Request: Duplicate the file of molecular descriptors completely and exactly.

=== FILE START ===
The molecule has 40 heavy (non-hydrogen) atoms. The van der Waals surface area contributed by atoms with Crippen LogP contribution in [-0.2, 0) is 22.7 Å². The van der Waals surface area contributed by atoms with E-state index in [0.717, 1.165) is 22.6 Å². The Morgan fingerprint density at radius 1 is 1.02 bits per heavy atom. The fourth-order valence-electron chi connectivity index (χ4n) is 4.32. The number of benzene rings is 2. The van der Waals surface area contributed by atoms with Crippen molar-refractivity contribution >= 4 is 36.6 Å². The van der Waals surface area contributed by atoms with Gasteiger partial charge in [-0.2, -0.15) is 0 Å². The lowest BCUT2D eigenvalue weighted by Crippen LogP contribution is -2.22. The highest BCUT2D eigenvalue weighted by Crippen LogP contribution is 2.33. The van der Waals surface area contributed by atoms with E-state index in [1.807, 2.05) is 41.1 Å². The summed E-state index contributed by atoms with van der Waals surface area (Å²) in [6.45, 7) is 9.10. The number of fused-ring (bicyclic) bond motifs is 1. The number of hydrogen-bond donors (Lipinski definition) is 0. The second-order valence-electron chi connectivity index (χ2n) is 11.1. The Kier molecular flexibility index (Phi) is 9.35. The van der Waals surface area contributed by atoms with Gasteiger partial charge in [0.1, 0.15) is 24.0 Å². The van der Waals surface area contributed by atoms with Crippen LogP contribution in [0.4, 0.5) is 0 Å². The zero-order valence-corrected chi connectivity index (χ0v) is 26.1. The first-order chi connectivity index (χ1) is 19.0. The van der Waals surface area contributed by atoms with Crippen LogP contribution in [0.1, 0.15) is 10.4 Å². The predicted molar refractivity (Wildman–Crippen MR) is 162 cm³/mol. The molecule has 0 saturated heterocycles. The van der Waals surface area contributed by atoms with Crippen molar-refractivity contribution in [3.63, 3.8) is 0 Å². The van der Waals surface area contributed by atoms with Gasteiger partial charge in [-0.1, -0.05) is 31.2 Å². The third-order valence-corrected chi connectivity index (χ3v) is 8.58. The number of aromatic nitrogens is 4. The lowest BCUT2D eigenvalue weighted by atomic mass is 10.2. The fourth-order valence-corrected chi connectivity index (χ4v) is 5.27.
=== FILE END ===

The molecule has 40 heavy (non-hydrogen) atoms. The van der Waals surface area contributed by atoms with Crippen LogP contribution in [-0.2, 0) is 22.7 Å². The van der Waals surface area contributed by atoms with E-state index in [0.717, 1.165) is 22.6 Å². The Morgan fingerprint density at radius 1 is 1.02 bits per heavy atom. The fourth-order valence-electron chi connectivity index (χ4n) is 4.32. The number of benzene rings is 2. The van der Waals surface area contributed by atoms with Crippen molar-refractivity contribution >= 4 is 36.6 Å². The van der Waals surface area contributed by atoms with Gasteiger partial charge in [-0.2, -0.15) is 0 Å². The lowest BCUT2D eigenvalue weighted by Crippen LogP contribution is -2.22. The highest BCUT2D eigenvalue weighted by Crippen LogP contribution is 2.33. The van der Waals surface area contributed by atoms with E-state index in [1.807, 2.05) is 41.1 Å². The summed E-state index contributed by atoms with van der Waals surface area (Å²) in [6.45, 7) is 9.10. The number of fused-ring (bicyclic) bond motifs is 1. The number of hydrogen-bond donors (Lipinski definition) is 0. The second-order valence-electron chi connectivity index (χ2n) is 11.1. The Kier molecular flexibility index (Phi) is 9.35. The van der Waals surface area contributed by atoms with Gasteiger partial charge in [0.1, 0.15) is 24.0 Å². The van der Waals surface area contributed by atoms with Crippen LogP contribution in [0.4, 0.5) is 0 Å². The zero-order valence-corrected chi connectivity index (χ0v) is 26.1. The first-order chi connectivity index (χ1) is 19.0. The van der Waals surface area contributed by atoms with Crippen LogP contribution in [0.1, 0.15) is 10.4 Å². The predicted molar refractivity (Wildman–Crippen MR) is 162 cm³/mol. The molecule has 0 saturated heterocycles. The van der Waals surface area contributed by atoms with Crippen molar-refractivity contribution in [3.63, 3.8) is 0 Å². The van der Waals surface area contributed by atoms with Gasteiger partial charge in [-0.1, -0.05) is 31.2 Å². The third-order valence-corrected chi connectivity index (χ3v) is 8.58. The number of aromatic nitrogens is 4. The lowest BCUT2D eigenvalue weighted by atomic mass is 10.2. The fourth-order valence-corrected chi connectivity index (χ4v) is 5.27.